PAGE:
Today I ordered the first four books…a total of $90, including shipping. The last was given to me.
Mordants should never be handled with impunity; these should be used outdoors. Alums contain aluminum. And while aluminum is ubiquitous in our environment, exposure to it should be minimal. It is quite controversial that potassium aluminum sulfate (potassium alum) is often found in baking powder (not baking soda). Exposure to boiled aluminum mordants should not be carried on indoors. Additionally, aluminum sulfate alum produces sulphuric acid when mixed with water; you don’t want to be breathing this indoors.
To the end of mordanting fibre I bought an outdoor cooker yesterday – $85. It is just the burner, and is rated at 66,000 BTU. The flame is regulated by physically adjusting the air flow; this is done by physically turning a piece of aluminum (!) that covers a hole in the cast burner next to the input hose. It worked well on its initial burning; I can’t wait to try my first batch of fibre in it using both potassium alum and alum sulfate…
Seeing that the constituency of pots make an impact on the result of the dyes I decided to pull a couple of large aluminum pots out of storage, see how they do, and then to dedicate them to this in some fashion (we certainly didn’t want to use them in contact with any foodstuffs before this, or hereafter now either).
Salts are ionic compounds that result from the neutralization reaction of an acid and a base. Double salts are compounds obtained by combination of two different salts which were crystallized in the same regular ionic lattice. An example of a double salt is alum. Having an extra charged particle allows it to bind well with both the dye and the fibre to which the dye is being applied. This process of bonding in dyeing is commonly known as mordanting. Note that double salts should not be confused with a complex compound. When dissolved in water, a double salt completely dissociates into simple ions while complex compounds do not, the complex ion remaining unchanged in the later.
True alums have commonly been recognized as double salts of aluminum, such as potassium aluminum sulfate (left) – KAl(SO4)2.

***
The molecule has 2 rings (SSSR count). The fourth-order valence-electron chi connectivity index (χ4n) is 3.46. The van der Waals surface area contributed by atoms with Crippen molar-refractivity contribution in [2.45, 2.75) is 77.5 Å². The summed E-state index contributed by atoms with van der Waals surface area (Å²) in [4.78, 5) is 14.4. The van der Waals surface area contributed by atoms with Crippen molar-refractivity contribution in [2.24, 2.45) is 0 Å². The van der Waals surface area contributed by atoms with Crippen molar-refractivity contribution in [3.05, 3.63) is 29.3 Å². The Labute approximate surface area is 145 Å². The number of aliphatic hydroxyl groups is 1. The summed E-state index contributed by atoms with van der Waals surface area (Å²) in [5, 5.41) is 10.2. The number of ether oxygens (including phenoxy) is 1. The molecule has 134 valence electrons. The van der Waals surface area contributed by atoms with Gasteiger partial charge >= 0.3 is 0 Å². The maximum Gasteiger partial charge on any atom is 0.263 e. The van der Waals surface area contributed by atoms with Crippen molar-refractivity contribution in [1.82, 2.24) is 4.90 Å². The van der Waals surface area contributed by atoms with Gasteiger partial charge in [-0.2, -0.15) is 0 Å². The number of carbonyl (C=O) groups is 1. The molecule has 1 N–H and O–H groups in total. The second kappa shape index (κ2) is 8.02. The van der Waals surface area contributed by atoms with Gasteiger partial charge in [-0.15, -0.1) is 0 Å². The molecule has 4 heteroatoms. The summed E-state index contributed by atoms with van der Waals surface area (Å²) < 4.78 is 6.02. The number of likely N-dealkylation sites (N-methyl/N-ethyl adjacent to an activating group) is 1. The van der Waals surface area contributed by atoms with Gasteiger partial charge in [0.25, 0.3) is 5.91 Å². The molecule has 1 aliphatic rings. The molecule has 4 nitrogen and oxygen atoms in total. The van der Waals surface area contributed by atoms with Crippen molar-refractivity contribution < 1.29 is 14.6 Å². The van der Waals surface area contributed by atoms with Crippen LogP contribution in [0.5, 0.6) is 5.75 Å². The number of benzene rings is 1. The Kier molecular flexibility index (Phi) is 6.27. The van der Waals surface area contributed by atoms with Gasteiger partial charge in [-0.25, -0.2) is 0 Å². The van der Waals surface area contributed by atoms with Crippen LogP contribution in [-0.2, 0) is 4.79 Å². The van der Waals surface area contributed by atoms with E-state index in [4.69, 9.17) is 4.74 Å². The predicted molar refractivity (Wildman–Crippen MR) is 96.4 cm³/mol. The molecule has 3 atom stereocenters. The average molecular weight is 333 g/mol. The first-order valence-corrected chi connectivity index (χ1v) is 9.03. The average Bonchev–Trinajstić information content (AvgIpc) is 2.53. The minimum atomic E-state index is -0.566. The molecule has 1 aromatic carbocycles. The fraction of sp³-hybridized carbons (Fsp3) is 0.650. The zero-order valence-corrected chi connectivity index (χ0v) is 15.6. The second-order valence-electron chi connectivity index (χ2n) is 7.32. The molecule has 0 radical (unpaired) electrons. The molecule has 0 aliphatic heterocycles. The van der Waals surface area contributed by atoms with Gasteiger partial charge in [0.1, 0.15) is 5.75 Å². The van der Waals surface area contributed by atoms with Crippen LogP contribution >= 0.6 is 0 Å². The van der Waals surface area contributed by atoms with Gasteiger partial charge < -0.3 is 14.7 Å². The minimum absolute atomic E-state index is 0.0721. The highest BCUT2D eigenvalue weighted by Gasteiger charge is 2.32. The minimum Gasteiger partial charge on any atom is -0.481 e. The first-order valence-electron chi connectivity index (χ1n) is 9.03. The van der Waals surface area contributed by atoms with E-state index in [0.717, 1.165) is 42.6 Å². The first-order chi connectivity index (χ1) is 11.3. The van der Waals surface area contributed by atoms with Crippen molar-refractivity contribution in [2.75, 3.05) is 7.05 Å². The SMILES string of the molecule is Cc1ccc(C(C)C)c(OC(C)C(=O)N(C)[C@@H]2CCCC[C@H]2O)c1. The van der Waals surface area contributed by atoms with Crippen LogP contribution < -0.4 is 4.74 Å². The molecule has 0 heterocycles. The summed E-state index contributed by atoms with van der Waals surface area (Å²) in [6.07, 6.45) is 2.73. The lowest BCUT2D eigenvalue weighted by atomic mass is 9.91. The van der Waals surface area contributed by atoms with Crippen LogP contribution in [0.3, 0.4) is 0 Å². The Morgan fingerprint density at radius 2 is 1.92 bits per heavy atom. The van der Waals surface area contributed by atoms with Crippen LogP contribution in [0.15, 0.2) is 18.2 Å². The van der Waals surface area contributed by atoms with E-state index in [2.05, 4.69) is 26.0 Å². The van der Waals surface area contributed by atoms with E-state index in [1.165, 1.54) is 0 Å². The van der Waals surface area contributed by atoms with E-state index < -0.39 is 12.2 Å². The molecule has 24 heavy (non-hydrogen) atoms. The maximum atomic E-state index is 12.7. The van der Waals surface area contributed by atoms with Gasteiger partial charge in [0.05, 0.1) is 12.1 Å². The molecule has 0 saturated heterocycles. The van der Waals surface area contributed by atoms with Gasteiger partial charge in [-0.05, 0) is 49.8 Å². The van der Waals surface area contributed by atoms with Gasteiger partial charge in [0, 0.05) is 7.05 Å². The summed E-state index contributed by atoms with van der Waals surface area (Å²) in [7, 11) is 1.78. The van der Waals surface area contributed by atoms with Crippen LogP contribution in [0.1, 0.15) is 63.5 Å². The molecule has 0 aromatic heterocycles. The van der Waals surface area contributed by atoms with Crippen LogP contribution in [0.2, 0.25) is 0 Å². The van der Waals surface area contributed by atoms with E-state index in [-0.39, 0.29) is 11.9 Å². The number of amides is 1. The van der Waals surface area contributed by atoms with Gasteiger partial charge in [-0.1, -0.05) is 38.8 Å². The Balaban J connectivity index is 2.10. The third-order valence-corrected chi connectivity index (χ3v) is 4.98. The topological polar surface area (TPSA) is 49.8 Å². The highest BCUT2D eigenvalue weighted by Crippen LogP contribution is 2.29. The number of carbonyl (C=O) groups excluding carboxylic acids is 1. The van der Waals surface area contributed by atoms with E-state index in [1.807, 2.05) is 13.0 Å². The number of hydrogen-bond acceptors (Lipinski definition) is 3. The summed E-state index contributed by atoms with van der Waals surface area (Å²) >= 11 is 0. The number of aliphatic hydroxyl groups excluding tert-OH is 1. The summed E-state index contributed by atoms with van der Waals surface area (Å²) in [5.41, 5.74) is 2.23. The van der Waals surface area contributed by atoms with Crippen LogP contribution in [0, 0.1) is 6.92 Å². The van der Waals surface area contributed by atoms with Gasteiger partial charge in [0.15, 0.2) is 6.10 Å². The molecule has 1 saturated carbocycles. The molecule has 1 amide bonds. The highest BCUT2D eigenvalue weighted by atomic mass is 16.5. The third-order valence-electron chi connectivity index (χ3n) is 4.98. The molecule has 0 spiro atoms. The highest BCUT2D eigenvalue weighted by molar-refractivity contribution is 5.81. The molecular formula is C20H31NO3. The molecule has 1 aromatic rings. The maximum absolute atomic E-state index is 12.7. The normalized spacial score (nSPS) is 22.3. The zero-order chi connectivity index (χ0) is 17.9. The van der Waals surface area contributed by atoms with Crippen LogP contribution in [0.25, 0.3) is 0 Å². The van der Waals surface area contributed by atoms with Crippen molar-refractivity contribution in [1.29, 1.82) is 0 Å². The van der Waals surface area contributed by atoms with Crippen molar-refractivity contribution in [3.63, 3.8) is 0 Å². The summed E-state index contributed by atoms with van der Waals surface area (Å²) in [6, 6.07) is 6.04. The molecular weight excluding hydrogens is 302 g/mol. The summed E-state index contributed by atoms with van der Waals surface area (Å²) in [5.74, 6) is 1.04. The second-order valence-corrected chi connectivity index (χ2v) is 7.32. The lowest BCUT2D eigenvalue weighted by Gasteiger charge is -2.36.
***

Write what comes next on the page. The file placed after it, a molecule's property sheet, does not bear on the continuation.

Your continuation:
Aluminum sulfate (right) – Al2(SO4)3 – is commonly known as an alum, although it is not a double salt. Aluminum sulfate is the result of the refining process of bauxite which is the raw state of aluminum ore. During this refining process sulfuric acid is used to remove most of the iron and silica present in bauxite.
The difference between these two may be subtle but may drastically show different dye results.Test the mordant with the dye you want to use. Study the Material Safety Data Sheet (MSDS) to determine if the aluminum sulfate you use has iron in it or is refined with potassium. Iron will also affect the dye’s outcome.
Additionally, the type of pot used in the dyeing process can also affect the dyeing outcome. Differences can happen whether you use stainless steel, aluminum, or iron pots during mordanting and dyeing.
Today I found a source of aluminum sulfate for less than a dollar a pound and reserved a 20 kg. bag with which to experiment in the coming weeks. Its MSDS will be telling. But even in the event of its containing iron it may have a use. Another common source for potassium alum is an Indian grocery store…look in the personal hygiene section for antiperspirant/antiseptic/aftershave bars – these are often made from potassium alum. Trying them as a mordant would be more than worth the effort.
…following up on the original dying I did with haskap, here is a comparison of washed fibre (right) against the original, unwashed fibre (left). i purposefully washed this patch with hot water and Tide detergent to see how badly this would damage the colour. It did remove the brilliance of the original red and turned it a brown-russet. Again, this is just a base-line washing with a table salt mordant….fyi…(again, full sun on snow)
Pic taken outside in full sun on snow…
Lot #4, mordanted (fixed) using NaCl (table salt) and not rinsed or washed (raw dyed llama fibre).